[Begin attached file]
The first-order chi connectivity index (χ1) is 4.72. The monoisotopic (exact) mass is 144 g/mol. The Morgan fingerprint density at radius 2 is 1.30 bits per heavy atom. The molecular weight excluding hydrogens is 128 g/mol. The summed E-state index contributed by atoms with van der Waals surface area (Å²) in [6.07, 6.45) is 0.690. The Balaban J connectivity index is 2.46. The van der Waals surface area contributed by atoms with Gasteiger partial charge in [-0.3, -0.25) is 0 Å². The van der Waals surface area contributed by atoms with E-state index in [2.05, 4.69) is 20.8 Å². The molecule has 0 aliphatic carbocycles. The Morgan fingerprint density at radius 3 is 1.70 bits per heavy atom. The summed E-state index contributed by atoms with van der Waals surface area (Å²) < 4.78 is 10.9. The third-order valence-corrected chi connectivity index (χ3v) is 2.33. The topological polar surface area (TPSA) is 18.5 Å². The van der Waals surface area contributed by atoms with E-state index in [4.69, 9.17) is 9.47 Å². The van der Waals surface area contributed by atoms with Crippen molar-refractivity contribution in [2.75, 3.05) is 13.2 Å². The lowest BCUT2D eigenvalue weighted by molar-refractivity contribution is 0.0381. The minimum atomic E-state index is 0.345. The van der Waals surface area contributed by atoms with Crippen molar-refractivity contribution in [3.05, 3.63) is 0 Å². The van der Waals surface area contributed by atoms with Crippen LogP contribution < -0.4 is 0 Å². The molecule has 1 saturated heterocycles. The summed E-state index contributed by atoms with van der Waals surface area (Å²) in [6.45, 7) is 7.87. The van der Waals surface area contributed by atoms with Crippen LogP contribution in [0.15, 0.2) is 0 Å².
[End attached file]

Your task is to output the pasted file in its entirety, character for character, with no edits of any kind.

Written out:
The first-order chi connectivity index (χ1) is 4.72. The monoisotopic (exact) mass is 144 g/mol. The Morgan fingerprint density at radius 2 is 1.30 bits per heavy atom. The molecular weight excluding hydrogens is 128 g/mol. The summed E-state index contributed by atoms with van der Waals surface area (Å²) in [6.07, 6.45) is 0.690. The Balaban J connectivity index is 2.46. The van der Waals surface area contributed by atoms with Gasteiger partial charge in [-0.3, -0.25) is 0 Å². The van der Waals surface area contributed by atoms with E-state index in [2.05, 4.69) is 20.8 Å². The molecule has 0 aliphatic carbocycles. The Morgan fingerprint density at radius 3 is 1.70 bits per heavy atom. The summed E-state index contributed by atoms with van der Waals surface area (Å²) < 4.78 is 10.9. The third-order valence-corrected chi connectivity index (χ3v) is 2.33. The topological polar surface area (TPSA) is 18.5 Å². The van der Waals surface area contributed by atoms with E-state index in [4.69, 9.17) is 9.47 Å². The van der Waals surface area contributed by atoms with Crippen molar-refractivity contribution in [2.75, 3.05) is 13.2 Å². The lowest BCUT2D eigenvalue weighted by molar-refractivity contribution is 0.0381. The minimum atomic E-state index is 0.345. The van der Waals surface area contributed by atoms with Crippen molar-refractivity contribution in [3.05, 3.63) is 0 Å². The van der Waals surface area contributed by atoms with Crippen LogP contribution < -0.4 is 0 Å². The molecule has 1 saturated heterocycles. The summed E-state index contributed by atoms with van der Waals surface area (Å²) in [6.45, 7) is 7.87. The van der Waals surface area contributed by atoms with Crippen LogP contribution in [0.15, 0.2) is 0 Å².